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    • Difference between Fine Arts and Performing Arts | Fine Arts vs Performing Arts
      • Fine arts are a type of art that have been created to be visually and aesthetic appealing. Performing Arts, on the other hand, are the arts that are performed, i.e. those that require skills like acting, singing or dancing. Originally fine arts were mainly considered to incorporate painting, sculpture, architecture, music and poetry.
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  2. Define performing arts. performing arts synonyms, performing arts pronunciation, performing arts translation, English dictionary definition of performing arts. pl.n. Arts, such as dance, drama, and music, that are performed before an audience.

  3. Arts. Fine Arts. Definition. It is defined as the quality, expression, production and creation of a work of beauty and other significance. It is defined as a visual art that is created mainly for aesthetic purposes and to be judged for its beauty and meaning.

    • Theater
    • Oral Interpretation
    • Street Performance

    There are many kinds of performance-based art, but let's start with one of the most respected. Theateris a millennia-old art form in which artists act out a narrative or message through song, spoken word, dance, and/or instrumental music. Theater is a fascinating art form largely because of the many elements it contains. You have the writing of the script, the rehearsing, the choreography, the costuming, the creation of an appropriate setting, the directing, and finally the virtuosic performances by various actors. As a performance-based art, theater is meant to be appreciated over a set length of time by a live audience. The experience of watching theater is what makes it effective as an art form.

    Theater is often seen as the all-encompassing performing art because it includes so many elements. However, there have been many artists who have found intellectual and critical success in breaking down the components of theater into individual performing arts. One great example is in oral interpretation. In its most basic form, oral interpretation is a manner of public speaking in which a poem, narrative, oration, or other scripted work is verbally presented by an artist. While theater includes this element, it also combines it with various amounts of choreography, costuming, setting design, etc. Oral interpretation strips away these extra components so the artist may fully focus on the value of the spoken word through the rhythm, intonation, pitch, volume, pacing, and emotion of the human voice. Thus, the setting of oral interpretation is less defined than that of a theatrical performance, and the artist may choose to perform their work in a variety of locations.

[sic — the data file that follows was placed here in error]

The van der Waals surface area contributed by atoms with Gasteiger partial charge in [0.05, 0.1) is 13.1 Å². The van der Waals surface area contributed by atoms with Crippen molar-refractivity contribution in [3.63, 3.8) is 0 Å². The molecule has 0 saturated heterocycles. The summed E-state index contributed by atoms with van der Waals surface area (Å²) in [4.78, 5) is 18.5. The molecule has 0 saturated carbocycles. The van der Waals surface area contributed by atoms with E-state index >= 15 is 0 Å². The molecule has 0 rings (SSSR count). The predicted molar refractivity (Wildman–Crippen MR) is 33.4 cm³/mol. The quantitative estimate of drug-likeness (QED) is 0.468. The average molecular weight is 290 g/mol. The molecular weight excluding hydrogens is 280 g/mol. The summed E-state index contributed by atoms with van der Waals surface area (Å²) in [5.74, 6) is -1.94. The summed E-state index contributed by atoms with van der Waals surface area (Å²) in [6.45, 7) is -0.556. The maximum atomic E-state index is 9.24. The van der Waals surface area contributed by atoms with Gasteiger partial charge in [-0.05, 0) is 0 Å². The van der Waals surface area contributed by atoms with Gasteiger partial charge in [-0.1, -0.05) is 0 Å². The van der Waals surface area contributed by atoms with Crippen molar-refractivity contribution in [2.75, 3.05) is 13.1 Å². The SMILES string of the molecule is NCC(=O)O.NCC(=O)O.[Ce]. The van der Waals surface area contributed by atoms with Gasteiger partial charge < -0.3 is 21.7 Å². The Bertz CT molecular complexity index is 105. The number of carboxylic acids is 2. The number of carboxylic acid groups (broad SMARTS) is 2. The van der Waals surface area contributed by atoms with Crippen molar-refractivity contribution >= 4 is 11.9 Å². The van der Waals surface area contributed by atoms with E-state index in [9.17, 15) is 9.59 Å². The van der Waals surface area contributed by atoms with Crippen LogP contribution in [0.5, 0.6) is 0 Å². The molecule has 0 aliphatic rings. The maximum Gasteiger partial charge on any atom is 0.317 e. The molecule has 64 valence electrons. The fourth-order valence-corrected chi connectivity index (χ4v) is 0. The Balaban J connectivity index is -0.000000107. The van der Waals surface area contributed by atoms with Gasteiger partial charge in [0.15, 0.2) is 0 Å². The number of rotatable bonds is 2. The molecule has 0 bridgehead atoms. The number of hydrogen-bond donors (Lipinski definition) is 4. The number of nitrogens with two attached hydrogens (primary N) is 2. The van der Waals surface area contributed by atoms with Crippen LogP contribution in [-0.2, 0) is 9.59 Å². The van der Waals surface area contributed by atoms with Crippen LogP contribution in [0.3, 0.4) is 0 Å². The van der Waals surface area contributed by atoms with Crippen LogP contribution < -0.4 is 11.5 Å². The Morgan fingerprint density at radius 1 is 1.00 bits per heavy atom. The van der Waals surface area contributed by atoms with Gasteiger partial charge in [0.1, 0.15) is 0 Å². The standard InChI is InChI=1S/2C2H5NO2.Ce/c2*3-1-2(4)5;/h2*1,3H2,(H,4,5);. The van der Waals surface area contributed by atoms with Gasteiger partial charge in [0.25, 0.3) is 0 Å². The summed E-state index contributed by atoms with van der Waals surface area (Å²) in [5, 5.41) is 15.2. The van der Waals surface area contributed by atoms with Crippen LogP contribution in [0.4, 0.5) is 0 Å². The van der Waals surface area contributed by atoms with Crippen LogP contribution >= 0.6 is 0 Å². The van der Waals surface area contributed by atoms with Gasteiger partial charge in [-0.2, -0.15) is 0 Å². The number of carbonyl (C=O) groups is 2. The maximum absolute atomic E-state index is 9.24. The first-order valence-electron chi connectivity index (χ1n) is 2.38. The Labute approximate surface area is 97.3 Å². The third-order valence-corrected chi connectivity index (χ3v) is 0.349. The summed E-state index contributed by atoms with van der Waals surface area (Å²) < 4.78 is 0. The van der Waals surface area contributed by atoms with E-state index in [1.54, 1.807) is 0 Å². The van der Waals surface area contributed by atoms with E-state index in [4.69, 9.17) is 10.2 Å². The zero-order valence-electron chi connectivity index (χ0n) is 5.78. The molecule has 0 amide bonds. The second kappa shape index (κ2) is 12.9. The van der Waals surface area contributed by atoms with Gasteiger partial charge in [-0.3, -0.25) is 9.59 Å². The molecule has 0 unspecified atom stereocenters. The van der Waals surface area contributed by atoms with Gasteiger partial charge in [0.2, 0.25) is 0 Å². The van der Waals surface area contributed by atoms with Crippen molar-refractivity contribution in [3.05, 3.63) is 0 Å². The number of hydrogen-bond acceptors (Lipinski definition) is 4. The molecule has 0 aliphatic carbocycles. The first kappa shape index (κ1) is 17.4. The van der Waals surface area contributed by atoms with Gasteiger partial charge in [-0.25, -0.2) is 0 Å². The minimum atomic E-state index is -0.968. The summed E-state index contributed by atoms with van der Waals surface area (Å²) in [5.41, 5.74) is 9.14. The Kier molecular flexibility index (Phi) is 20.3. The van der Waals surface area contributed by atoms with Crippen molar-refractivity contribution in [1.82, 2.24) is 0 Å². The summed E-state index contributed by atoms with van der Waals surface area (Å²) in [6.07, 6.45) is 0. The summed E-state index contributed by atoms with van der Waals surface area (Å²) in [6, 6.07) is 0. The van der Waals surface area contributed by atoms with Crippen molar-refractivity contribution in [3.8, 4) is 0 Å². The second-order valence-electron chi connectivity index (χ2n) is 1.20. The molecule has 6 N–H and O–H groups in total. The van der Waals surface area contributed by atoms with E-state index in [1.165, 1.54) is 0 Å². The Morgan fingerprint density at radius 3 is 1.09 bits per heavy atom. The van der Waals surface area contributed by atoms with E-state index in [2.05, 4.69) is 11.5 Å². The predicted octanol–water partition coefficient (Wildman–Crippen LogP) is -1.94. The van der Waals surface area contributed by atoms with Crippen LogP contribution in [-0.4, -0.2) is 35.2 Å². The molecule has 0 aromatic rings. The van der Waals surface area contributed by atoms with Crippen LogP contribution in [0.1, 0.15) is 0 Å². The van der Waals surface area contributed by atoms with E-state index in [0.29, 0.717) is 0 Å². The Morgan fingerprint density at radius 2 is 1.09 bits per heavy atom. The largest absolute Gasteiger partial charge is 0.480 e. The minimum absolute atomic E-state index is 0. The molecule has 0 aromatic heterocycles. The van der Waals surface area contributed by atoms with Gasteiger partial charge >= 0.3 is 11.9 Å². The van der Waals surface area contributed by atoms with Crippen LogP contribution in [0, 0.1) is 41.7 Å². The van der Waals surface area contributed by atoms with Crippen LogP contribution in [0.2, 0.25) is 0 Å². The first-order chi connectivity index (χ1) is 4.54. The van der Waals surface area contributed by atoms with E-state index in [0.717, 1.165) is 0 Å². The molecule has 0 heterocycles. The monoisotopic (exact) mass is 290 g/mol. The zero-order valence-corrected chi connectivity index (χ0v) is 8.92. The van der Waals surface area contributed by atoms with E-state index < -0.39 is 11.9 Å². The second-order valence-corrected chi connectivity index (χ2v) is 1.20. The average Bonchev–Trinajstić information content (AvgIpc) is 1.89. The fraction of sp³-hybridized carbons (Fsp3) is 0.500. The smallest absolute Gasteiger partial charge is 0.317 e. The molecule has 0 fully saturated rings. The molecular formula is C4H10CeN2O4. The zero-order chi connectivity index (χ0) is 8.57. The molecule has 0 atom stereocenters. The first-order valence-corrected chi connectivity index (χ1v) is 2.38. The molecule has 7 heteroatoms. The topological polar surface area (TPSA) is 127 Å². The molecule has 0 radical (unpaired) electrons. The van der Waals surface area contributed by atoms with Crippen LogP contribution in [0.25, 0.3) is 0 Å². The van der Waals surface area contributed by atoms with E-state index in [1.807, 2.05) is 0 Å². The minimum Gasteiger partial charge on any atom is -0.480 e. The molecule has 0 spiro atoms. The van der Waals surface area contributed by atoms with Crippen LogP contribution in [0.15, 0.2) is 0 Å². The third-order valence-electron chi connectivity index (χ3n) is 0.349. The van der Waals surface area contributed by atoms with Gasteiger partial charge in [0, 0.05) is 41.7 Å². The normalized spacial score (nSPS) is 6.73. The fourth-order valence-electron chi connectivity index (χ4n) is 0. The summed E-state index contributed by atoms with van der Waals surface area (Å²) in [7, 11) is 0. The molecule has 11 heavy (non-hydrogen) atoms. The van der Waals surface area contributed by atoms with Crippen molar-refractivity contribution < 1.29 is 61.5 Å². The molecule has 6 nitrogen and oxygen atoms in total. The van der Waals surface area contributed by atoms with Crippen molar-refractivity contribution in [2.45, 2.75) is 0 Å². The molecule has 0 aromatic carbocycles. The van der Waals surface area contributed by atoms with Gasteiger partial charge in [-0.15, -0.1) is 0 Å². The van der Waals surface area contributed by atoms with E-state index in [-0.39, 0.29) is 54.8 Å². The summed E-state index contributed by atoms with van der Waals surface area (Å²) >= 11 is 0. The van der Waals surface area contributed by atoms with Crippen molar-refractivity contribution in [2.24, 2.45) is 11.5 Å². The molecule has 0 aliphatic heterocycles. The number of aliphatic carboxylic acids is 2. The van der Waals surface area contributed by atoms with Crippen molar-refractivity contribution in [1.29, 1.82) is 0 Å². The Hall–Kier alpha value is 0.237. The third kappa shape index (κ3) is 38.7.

The concept of bringing performing arts out of a controlled setting is something that really redefined these arts in the 20th century. More accessibility to venues made performing arts more accessible to the people. Over time many began to question the boundaries between fine arts and popular arts. One great example of this is in street performance, basically performance in an uncontrollable public setting. Since the mid-to-late 20th century, street arts have gained a great deal of respect among academic communities for their creativity, dynamism, and ability to pointedly interact with contemporary, political, and social issues. Street performances from acrobatics to music to miming have gained a new level of respect in the modern world. The artists in these performances often display virtuosic talent, as well as a high degree of flexibility and improvisational skills due to the unpredictable nature of working outdoors with uncontrolled settings. Each performance is therefore entire...

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    Title: Fine/Studio Arts, General. Definition: A program that prepares individuals to generally function as creative artists in the visual and plastic media. Includes instruction in the traditional fine arts media (drawing, painting, sculpture, printmaking, CAD/CAM) and/or modern media (ceramics, textiles, intermedia, photography, digital images), theory of art, color theory, composition and ...

  5. The Ottis and Evelyn Burrow Center for the Fine and Performing Arts opened in Spring 2010. The 42nd building on Wallace State’s 300-acre campus, it was constructed using sustainable materials and green energy concepts. This premier, state-of-the-art facility contains an intimate 230-seat recital hall, band and choir rooms, ensemble rooms, a ...

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